By Sydney Yalshevec

Kimball FFA students compete at state


Sydney Yalshevec

Alan Held and the FFA students are given a big sendoff by students and staff.

Kimball High School students went to the FFA State Competition just this past weekend. They received the usual school send off, the tunnel walk. They walked through two lanes of their peers and were given high-fives of encouragement and well wishes before they left.

They competed in several areas. Dakota Randles, Arica McCloud, Kailey Dickerson, Maddie Snyder, Kayla Shoenemann, Ben Tussing, and Joel Evertson competed in junior parliamentary procedure and placed tenth. Jake Reader, Timmy Culek, Kayla Lukassen, Michael Ferguson, Jodell Schulte, and Monica Wasielewski competed in senior parliamentary procedure and placed twelfth. Dalton Pruett, Kailey Dickerson, Monica Wasielewski, and Maddie Snyder competed in the junior livestock evaluation and placed thirty-sixth out of seventy-eight. Kayla Lukassen, Tyler Shaw, Timmy Cule and Colt Lewis competed in the senior livestock evaluation and placed twenty-first out of seventy-three. Kayla Lukassen, Arica McCloud, Jodell Schulte, and Kayla Schoenemann competed in floral design and placed twenty-fourth out of forty. Jake Reader, Jodell Schulte, Dakota Randles, and Ben Tussing competed in meat evaluation and placed twenty-eighth out of ninety. Dalton Pruett, Michael Ferguson, Timmy Culek, and Joel Evertson competed in ag mechanics and technology and placed twenty-first out of forty. In natural resources Kimball placed fifteenth out of seventy-five.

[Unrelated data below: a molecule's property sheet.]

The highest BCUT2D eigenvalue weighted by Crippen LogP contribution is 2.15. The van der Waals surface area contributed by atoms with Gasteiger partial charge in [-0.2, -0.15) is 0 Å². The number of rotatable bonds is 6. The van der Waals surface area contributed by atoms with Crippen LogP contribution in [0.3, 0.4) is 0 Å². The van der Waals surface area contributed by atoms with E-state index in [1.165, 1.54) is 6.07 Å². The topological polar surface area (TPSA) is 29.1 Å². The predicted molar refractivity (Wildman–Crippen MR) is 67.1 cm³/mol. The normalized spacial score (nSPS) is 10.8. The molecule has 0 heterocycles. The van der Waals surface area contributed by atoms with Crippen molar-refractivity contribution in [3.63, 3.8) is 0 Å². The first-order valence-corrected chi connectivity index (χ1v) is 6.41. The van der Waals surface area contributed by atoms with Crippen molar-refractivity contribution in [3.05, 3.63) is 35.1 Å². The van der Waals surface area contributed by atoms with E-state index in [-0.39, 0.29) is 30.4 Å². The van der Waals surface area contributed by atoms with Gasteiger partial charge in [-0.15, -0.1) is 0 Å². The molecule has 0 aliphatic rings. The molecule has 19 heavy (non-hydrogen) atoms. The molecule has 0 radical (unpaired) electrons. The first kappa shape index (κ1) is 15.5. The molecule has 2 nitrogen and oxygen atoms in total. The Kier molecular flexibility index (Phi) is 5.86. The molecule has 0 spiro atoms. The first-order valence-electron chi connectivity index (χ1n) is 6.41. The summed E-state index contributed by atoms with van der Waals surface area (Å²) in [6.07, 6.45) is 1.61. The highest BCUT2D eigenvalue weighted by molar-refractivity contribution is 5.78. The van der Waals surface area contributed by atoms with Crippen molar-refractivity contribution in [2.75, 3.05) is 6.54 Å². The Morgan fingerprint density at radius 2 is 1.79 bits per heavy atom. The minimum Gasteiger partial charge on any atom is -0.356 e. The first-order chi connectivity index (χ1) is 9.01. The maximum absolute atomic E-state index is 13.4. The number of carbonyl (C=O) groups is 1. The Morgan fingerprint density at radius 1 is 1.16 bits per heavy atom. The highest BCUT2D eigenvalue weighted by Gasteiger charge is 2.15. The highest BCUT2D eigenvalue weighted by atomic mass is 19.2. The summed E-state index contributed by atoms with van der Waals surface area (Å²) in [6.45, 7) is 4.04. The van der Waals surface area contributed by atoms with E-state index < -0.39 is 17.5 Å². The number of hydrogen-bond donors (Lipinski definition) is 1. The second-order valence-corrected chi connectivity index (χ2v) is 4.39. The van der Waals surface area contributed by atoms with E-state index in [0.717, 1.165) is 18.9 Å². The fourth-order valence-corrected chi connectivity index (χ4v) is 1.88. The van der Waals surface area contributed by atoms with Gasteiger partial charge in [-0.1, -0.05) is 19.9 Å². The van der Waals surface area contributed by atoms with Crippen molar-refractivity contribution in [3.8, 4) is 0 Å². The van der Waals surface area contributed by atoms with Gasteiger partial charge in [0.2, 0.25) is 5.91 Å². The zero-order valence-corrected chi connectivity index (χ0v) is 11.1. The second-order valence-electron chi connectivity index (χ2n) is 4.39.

Held worked with the students to prepare them for the competition. They had practices and would learn the things they needed to do through examples shown to them from internet references. Although in some cases the students visited farms and got to put their knowledge to test in person with actual livestock.

The students didn't only compete, they also attended several educational talks concerning agriculture and farming. Alan Held, head of the high school agriculture department, accompanied the students and expressed why these skills learned through the FFA are important.

"These skills that the kids are learning are not just important for farming and agriculture, it's teaching them decision making based on given criteria, as well as public speaking. When they judge the livestock they also have to give the reasons behind their decisions," Held said.

The FFA teaches students skills that will benefit them in any career field that they choose to enter. Held also expressed the highlight of the weekend.

"The highlight of the weekend was probably the two seniors, Kayla Lukassen and Timmy Culek receiving their State FFA Degrees, which is the highest award you can get in the FFA," Held said.


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